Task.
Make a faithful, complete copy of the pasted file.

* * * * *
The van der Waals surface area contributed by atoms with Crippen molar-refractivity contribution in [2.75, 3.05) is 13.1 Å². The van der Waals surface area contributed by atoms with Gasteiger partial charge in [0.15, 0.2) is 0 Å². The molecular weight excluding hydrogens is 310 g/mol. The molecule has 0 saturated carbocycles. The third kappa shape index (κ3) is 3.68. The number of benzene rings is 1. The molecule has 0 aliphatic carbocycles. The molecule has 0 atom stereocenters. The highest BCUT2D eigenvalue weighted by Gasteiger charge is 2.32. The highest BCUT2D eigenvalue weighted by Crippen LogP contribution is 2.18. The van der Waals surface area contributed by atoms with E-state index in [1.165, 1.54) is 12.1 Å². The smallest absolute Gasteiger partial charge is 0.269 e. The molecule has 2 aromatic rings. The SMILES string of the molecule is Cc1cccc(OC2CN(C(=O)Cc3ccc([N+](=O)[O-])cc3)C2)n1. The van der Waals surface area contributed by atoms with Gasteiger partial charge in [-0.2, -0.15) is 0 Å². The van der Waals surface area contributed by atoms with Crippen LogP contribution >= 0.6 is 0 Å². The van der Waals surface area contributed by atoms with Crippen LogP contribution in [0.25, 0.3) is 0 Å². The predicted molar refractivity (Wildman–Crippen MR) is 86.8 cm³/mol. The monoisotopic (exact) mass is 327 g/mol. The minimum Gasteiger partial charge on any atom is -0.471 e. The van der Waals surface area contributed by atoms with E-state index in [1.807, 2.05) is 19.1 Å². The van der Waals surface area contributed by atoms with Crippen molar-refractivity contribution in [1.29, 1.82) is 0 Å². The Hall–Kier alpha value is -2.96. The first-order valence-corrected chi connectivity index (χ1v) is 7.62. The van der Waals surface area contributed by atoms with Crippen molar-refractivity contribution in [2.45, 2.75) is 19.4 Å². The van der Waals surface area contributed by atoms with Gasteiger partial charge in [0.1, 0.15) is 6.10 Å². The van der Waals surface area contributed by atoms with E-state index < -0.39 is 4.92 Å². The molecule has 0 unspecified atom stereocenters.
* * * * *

The van der Waals surface area contributed by atoms with Crippen molar-refractivity contribution in [2.75, 3.05) is 13.1 Å². The van der Waals surface area contributed by atoms with Gasteiger partial charge in [0.15, 0.2) is 0 Å². The molecular weight excluding hydrogens is 310 g/mol. The molecule has 0 saturated carbocycles. The third kappa shape index (κ3) is 3.68. The number of benzene rings is 1. The molecule has 0 aliphatic carbocycles. The molecule has 0 atom stereocenters. The highest BCUT2D eigenvalue weighted by Gasteiger charge is 2.32. The highest BCUT2D eigenvalue weighted by Crippen LogP contribution is 2.18. The van der Waals surface area contributed by atoms with E-state index in [1.165, 1.54) is 12.1 Å². The smallest absolute Gasteiger partial charge is 0.269 e. The molecule has 2 aromatic rings. The SMILES string of the molecule is Cc1cccc(OC2CN(C(=O)Cc3ccc([N+](=O)[O-])cc3)C2)n1. The van der Waals surface area contributed by atoms with Gasteiger partial charge in [-0.2, -0.15) is 0 Å². The van der Waals surface area contributed by atoms with Crippen LogP contribution >= 0.6 is 0 Å². The van der Waals surface area contributed by atoms with Crippen LogP contribution in [0.25, 0.3) is 0 Å². The predicted molar refractivity (Wildman–Crippen MR) is 86.8 cm³/mol. The monoisotopic (exact) mass is 327 g/mol. The minimum Gasteiger partial charge on any atom is -0.471 e. The van der Waals surface area contributed by atoms with E-state index in [1.807, 2.05) is 19.1 Å². The van der Waals surface area contributed by atoms with Crippen molar-refractivity contribution in [1.29, 1.82) is 0 Å². The Hall–Kier alpha value is -2.96. The first-order valence-corrected chi connectivity index (χ1v) is 7.62. The van der Waals surface area contributed by atoms with Crippen molar-refractivity contribution in [2.45, 2.75) is 19.4 Å². The van der Waals surface area contributed by atoms with Gasteiger partial charge in [0.1, 0.15) is 6.10 Å². The van der Waals surface area contributed by atoms with E-state index < -0.39 is 4.92 Å². The molecule has 0 unspecified atom stereocenters.